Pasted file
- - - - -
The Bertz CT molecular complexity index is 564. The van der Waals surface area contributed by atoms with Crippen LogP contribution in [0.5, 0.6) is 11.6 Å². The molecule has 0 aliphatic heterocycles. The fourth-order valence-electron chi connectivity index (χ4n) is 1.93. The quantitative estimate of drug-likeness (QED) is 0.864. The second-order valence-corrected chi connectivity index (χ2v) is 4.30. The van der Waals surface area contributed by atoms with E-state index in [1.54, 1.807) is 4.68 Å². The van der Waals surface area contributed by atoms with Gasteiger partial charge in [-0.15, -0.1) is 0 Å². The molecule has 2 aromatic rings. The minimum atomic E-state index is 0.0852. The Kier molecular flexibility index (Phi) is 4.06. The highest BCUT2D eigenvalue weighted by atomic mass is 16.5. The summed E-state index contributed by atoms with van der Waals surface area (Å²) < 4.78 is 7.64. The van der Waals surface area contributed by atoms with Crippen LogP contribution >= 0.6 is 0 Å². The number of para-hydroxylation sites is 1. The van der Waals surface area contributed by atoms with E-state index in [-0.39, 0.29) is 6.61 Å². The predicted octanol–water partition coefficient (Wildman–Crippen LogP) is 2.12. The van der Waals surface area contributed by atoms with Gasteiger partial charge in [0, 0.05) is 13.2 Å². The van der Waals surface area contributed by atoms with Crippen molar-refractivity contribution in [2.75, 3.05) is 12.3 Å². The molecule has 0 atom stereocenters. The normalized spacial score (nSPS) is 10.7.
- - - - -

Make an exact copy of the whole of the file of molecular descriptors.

The Bertz CT molecular complexity index is 564. The van der Waals surface area contributed by atoms with Crippen LogP contribution in [0.5, 0.6) is 11.6 Å². The molecule has 0 aliphatic heterocycles. The fourth-order valence-electron chi connectivity index (χ4n) is 1.93. The quantitative estimate of drug-likeness (QED) is 0.864. The second-order valence-corrected chi connectivity index (χ2v) is 4.30. The van der Waals surface area contributed by atoms with E-state index in [1.54, 1.807) is 4.68 Å². The van der Waals surface area contributed by atoms with Gasteiger partial charge in [-0.15, -0.1) is 0 Å². The molecule has 2 aromatic rings. The minimum atomic E-state index is 0.0852. The Kier molecular flexibility index (Phi) is 4.06. The highest BCUT2D eigenvalue weighted by atomic mass is 16.5. The summed E-state index contributed by atoms with van der Waals surface area (Å²) < 4.78 is 7.64. The van der Waals surface area contributed by atoms with Crippen LogP contribution >= 0.6 is 0 Å². The number of para-hydroxylation sites is 1. The van der Waals surface area contributed by atoms with E-state index in [-0.39, 0.29) is 6.61 Å². The predicted octanol–water partition coefficient (Wildman–Crippen LogP) is 2.12. The van der Waals surface area contributed by atoms with Gasteiger partial charge in [0, 0.05) is 13.2 Å². The van der Waals surface area contributed by atoms with Crippen molar-refractivity contribution in [2.75, 3.05) is 12.3 Å². The molecule has 0 atom stereocenters. The normalized spacial score (nSPS) is 10.7.